Cochrane is the author of Asset Pricing,[9] a widely used textbook in graduate courses on asset pricing. According to his own words, the organizing principle of the book is that everything can be traced back to specializations of a single equation: the basic pricing equation.[10] Cochrane received the TIAA-CREF Institute Paul A. Samuelson Award for this book.

Media appearances[edit]

Since 2008, John Cochrane has appeared more extensively in the media as he contributed to the debate on the financial crisis. Paul Krugman criticized repeatedly his viewpoint on his blog [11][12] and in a New York Times Magazine article,[13] leading John Cochrane to respond on his website.[14]

Awards[edit]

Personal life[edit]

Cochrane's father was a historian at the University of Chicago. Cochrane is married to Elizabeth Fama, a children's book author and the daughter of noted financial economist Eugene Fama. They have four children and live in Hyde Park.[16]

Cochrane is also a noted sailplane pilot who flies an ASW-27 with the callsign BB. He was a member of the US Team at the 2010 World Gliding Championships in Hungary.[17]

References[edit]

  1. ^ Campbell, John Y. and Cochrane, John H. "By Force of Habit: A Consumption-Based Explanation of Aggregate Stock Market Behavior" Journal of Political Economy, 107, 205–251 (April 1999).
  2. ^ Cochrane, John H. "Production-Based Asset Pricing and the Link Between Stock Returns and Economic Fluctuations." Journal of Finance 46 (1) (March 1991) 209–237.
  3. ^ Cochrane, John H. "A Cross-Sectional Test of an Investment-Based Asset Pricing Model" Journal of Political Economy, 104 (June 1996).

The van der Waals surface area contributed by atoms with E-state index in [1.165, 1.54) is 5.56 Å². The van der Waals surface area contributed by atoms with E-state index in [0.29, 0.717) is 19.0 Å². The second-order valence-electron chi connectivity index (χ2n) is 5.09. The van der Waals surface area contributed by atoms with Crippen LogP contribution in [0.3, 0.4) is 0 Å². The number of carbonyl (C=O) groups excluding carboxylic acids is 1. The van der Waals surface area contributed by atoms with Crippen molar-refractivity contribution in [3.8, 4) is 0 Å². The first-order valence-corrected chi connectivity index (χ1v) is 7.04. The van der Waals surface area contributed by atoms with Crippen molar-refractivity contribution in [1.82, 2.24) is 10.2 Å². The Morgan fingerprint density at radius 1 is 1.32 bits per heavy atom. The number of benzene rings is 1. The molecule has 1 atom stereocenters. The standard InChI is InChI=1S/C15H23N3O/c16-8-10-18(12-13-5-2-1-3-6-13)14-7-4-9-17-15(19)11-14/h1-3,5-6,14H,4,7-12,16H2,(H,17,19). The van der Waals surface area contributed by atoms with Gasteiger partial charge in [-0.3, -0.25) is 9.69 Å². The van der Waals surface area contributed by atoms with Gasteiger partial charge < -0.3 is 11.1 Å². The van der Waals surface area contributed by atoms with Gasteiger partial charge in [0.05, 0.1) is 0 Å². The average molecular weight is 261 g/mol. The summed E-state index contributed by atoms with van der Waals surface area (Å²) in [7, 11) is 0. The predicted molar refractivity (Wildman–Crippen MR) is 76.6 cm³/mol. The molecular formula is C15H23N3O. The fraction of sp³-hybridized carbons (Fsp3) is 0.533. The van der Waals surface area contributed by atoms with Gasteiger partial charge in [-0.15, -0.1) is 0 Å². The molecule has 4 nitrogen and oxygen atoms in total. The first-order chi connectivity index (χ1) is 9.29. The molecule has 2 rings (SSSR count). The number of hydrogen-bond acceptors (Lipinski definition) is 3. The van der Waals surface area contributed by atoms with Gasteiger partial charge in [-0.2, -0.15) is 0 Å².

4. ^ Cochrane, John H. and Lars Peter Hansen, "Asset Pricing Explorations for Macroeconomics",1992 NBER Macroeconomics Annual 115–165.
  5. ^ Cochrane, John H. "Explaining the Variance of Price-Dividend Ratios" Review of Financial Studies (1992) 5:2, 243–280
  6. ^ Cochrane, John H., "Long term debt and optimal policy in the fiscal theory of the price level" Econometrica 69, 69–116 (2001).
  7. ^ Cochrane, John H., "Permanent and Transitory Components of GNP and Stock Prices", Quarterly Journal of Economics 109(1) (February 1994) 241–266.
  8. ^ Cochrane, John H. "The Sensitivity of Tests of the Intertemporal Allocation of Consumption to Near-Rational Alternatives" American Economic Review 79 (June 1989) 319–337.
  9. ^ Cochrane, John H., Asset Pricing, Princeton University Press, 2001.
  10. ^ Cochrane, John H., Asset Pricing, Princeton University Press, 2001, p. xvii
  11. ^ Krugman, Paul, "A Dark Age of macroeconomics (wonkish)", January 27, 2009.
  12. ^ Krugman, Paul, "Brad DeLong’s Foolishness", February 23, 2010.
  13. ^ Krugman, Paul, "How Did Economists Get It So Wrong?", New York Times Magazine, September 2, 2009.
  14. ^ Cochrane, John H., "How did Paul Krugman get it so Wrong?", September 16, 2009.
  15. ^ Interview given to Neue Zuercher Zeitung, May 26, 2014, p. 17
  16. ^ Short Bio on Cochrane's webpage, accessed on 2009-10-20.
  17. ^ http://www.flatlandcup.hu/2010/csapatok.php

External links[edit]